If you’re going to invest in one or two rentals with your IRA, then you won’t have a tax problem. You can operate these properties through a U.S. LLC (if domestic) or an offshore LLC (if abroad) and net profits will flow back in to your retirement account tax free.
If you buy in to a hotel, acquire land that you divide up and build homes on, or buy a multi-unit apartment building, which you improve and convert to condos, then you are probably a dealer in real estate and expected to pay 35% in Unrelated Business Income Tax (UBIT) to the IRS. That is to say, if your IRA operates as a dealer in real estate, you must pay 35% tax on your profits. Then and only then does the net flow in to your retirement account, to be taxed again on distribution (if a traditional IRA, or tax free in a ROTH).
Let’s take a step back for a moment. UBIT is a tax levied on IRAs that operate as a dealer, any kind of active business, purchase real estate with a mortgage, or use any kind of leverage in a brokerage account owned by the IRA.
In the case of an IRA buying with a mortgage or using leverage, UBIT applies to the portion of income driven from that leverage. If you purchase a rental with $100,000 down and $100,000 from a non-recourse mortgage, then 50% of your net profits will be taxed at 35% and 50% will flow in to your retirement account tax free.
In the case of an IRA doing business, including the business of a real estate dealer, 100% of your net income is taxable. You’ll need to file a corporate return, or a UBIT return, pay the tax, and report the after tax net as gains in your retirement account.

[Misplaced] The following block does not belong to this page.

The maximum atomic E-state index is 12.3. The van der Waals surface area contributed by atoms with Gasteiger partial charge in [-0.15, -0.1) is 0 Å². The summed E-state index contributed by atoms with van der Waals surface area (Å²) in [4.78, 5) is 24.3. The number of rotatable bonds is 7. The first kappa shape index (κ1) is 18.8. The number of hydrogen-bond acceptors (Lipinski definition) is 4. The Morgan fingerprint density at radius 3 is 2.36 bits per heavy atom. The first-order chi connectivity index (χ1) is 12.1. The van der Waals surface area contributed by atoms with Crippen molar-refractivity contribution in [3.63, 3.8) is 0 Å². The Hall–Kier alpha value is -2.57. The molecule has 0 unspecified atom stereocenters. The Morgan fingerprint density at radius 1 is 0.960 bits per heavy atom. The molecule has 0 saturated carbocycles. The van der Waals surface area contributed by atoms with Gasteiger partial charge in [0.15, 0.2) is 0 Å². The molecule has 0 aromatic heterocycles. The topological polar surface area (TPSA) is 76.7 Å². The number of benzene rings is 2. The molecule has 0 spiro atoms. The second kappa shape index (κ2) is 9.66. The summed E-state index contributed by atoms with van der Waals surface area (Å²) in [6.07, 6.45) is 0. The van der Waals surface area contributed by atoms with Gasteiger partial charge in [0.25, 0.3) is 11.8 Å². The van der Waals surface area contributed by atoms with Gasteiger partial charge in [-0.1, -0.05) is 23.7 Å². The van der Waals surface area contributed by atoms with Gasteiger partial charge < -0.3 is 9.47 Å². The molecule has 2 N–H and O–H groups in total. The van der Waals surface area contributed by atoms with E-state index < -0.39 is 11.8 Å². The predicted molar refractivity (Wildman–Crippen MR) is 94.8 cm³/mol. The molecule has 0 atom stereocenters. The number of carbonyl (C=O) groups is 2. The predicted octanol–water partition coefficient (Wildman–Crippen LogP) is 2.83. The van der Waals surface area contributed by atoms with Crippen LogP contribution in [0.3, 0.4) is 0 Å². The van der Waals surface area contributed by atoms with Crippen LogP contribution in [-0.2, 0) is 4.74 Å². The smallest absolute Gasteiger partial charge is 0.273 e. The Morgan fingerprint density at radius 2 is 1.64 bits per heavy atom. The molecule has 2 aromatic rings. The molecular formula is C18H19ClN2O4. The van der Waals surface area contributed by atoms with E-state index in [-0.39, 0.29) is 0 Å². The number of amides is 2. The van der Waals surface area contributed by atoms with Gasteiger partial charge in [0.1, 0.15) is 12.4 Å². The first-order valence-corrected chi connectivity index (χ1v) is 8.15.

Now, here’s the problem. The IRS hasn’t bothered to define what makes an IRA a dealer in real estate. All we know is that it is someone in the “business” of real estate, rather than someone who is a simple “investor.” The bottom line is that being defined as a dealer, and thus getting to pay UBIT, is based on your intent.
If your intent is to buy, refurbish and sell multiple units, you are probably a dealer. If you buy a single family home and turn it into a rental, you are not a dealer. If you build up your rental portfolio to 20 units, or adopt a “flip this house” model, you have probably flipped your way in to UBIT.
If your intent is to invest, then no special planning is required. You simply form an offshore limited Liability Company and invest your retirement account in to that entity. From there, you control the transactions and can write checks on your account for the improvements, collect the rents, etc.
If your intent is to engage in a business, or if there is any risk of the IRS classifying you as a deal now or in the future, you need a UBIT Blocker Corporation added to your international structure. An offshore UBIT blocker corporation is one of the few remaining loopholes available to Americans and will eliminate UBIT.
A UBIT Blocker corporation eliminates the 35% UBIT tax by moving the transaction it in an offshore corporation in a tax free jurisdiction. It effectively converts the ordinary income earned in to dividends or other payments from the corporation to the retirement account. The UBIT Blocker moves income from “ordinary” and “unrelated” categories in to traditional investment returns. As such, business income, including profits from an IRA classified as a dealer in real estate, can avoid UBIT.
Please note that this requires the business be entirely offshore. The IRA, the LLC, the UBIT blocker, AND the real estate must all be outside of the U.S.
I hope you’ve found this post on UBIT helpful. For more information, please give us a call or send an email to email@example.com.